Too often, we’re too busy with the little things in life to sit down and write our last testament. Since 1991, Colorado Public Television has invited renowned individuals to leave a testament, their “11th Hour” talk. Roger Ebert was invited to speak in 1995, when he still was able to speak and before cancer silenced his voice and haunted his writings. Roger spoke why arts are important.
The question was: “In facing your own mortality what final message would you leave for future generations?”
How did Roger respond? Despite Roger’s protest that he wasn’t religious, his words showed that his Catholic education had brought something to his mindset. He tells us he’s suspicious of any religion that is based on the “wrongness of other religions” but he also decries an education that doesn’t have a discussion about morality or ethics. He wasn’t against multiculturalism or religions so much as what he called the promotion of “tribalism” or, to put it more simply, the us versus them mentality.
The way to overcome tribalism was through the arts because while the arts are many things, the arts can be about emotions and sharing of the human experience. You might be surprised that Roger didn’t list film at the top of his arts. He clearly says that “reading is the most liberating of the arts” because no movie can re-create the possibilities that the mind can. Roger criticized entertainment that focused on violence or the “humor of the put-down” which he labeled verbal aggression.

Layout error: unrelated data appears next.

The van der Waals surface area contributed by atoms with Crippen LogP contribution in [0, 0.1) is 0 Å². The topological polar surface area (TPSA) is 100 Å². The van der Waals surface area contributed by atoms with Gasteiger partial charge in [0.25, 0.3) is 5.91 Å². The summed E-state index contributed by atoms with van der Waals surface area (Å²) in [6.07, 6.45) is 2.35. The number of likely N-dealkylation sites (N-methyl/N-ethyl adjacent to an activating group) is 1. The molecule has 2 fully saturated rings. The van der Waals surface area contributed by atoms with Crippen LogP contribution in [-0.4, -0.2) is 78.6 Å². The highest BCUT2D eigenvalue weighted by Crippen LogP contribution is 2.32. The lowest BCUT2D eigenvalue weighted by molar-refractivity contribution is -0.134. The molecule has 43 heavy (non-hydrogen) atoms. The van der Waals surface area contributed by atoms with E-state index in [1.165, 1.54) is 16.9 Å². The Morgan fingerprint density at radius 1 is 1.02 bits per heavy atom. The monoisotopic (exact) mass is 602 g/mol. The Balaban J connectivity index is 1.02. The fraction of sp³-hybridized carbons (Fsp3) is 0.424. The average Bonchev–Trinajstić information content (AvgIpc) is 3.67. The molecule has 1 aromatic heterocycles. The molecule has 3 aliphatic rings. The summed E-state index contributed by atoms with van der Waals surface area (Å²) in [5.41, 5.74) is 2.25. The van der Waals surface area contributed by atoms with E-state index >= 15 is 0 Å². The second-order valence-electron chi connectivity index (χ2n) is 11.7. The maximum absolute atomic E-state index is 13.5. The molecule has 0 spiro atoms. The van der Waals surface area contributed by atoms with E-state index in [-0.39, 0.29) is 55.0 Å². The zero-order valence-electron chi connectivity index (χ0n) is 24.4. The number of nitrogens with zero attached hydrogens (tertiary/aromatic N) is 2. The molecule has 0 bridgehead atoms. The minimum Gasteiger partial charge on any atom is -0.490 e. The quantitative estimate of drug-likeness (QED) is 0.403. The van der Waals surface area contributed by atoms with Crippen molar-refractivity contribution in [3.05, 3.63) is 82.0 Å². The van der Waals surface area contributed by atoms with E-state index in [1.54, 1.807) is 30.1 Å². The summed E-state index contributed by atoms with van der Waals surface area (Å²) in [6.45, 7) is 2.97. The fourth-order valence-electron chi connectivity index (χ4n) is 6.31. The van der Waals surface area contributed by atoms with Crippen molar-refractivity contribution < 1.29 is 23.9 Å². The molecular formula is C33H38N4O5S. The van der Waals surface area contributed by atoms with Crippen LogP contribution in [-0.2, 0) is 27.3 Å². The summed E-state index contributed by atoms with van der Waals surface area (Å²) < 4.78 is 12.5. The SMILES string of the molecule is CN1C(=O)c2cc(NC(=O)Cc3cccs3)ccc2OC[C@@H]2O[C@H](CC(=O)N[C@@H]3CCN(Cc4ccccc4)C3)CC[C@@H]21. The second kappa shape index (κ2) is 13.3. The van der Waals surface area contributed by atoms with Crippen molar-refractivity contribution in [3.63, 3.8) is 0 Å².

When Roger asked me to review movies for his website, it did mean that for a time I would be turning away from theater. I write fewer and fewer reviews about theater, but I also see how theater is being influenced by the movies and now can be seen at the movies.
Now I’m asking myself where do I go from here. When I originally began as a theater critic, I went to many smaller theaters. Some of the work I enjoyed. Some of the plays were, in my estimation, a horrible waste of time because of bad acting or unadulterated vanity. Now, living much farther away from Hollywood, I have to calculate the price of gas and the meager economic returns of reviewing.
I’ve had a few epiphanies at theater. One particularly poisonous friendship was revealed to me while watching a play at South Coast Rep. In other cases it was the audience and their not so cool reaction to my coming accompanied by a black man that taught me a lesson or two about Los Angeles and the state of race relations.
Now I’m turning inward and thinking about my own art, my own writing and my own creating. I”ve been thinking about what is art and how it is evaluated. I no longer want to see clever little theater works about violence and what Roger called verbal aggression. I certainly won’t take the time to see such movies.
When I wrote above that I originally began as a theater critic I should really say I originally began as a sports writer. I became angry at my editor’s sexism and because of the rest of the staff’s fear of gender issues, I volunteered to write about “M. Butterfly.” I began blogging about films when I was angry about a film reviewer and even a film. Anger isn’t in itself a bad emotion, but when it becomes verbal aggression or hate speech it is horribly destructive.
What I like about theater and art is that there aren’t as many editors, producers and writers. A play usually isn’t written by committee. Most art pieces aren’t collaborative works although there is great need for editors and guidance from trusted critics and I don’t mean yes-men (unless it is this kind of yes-man).
What makes art important is its ability to share emotion, relate experiences and create empathy. If reading is the most important art, then so is writing. I feel as if what Roger was saying was in his talk was also: Write things that are worthy. Write things that promote understanding. But also create art that has meaning and don’t waste time. You never know when you will leave this world and you might not have time to leave behind an 11th hour message.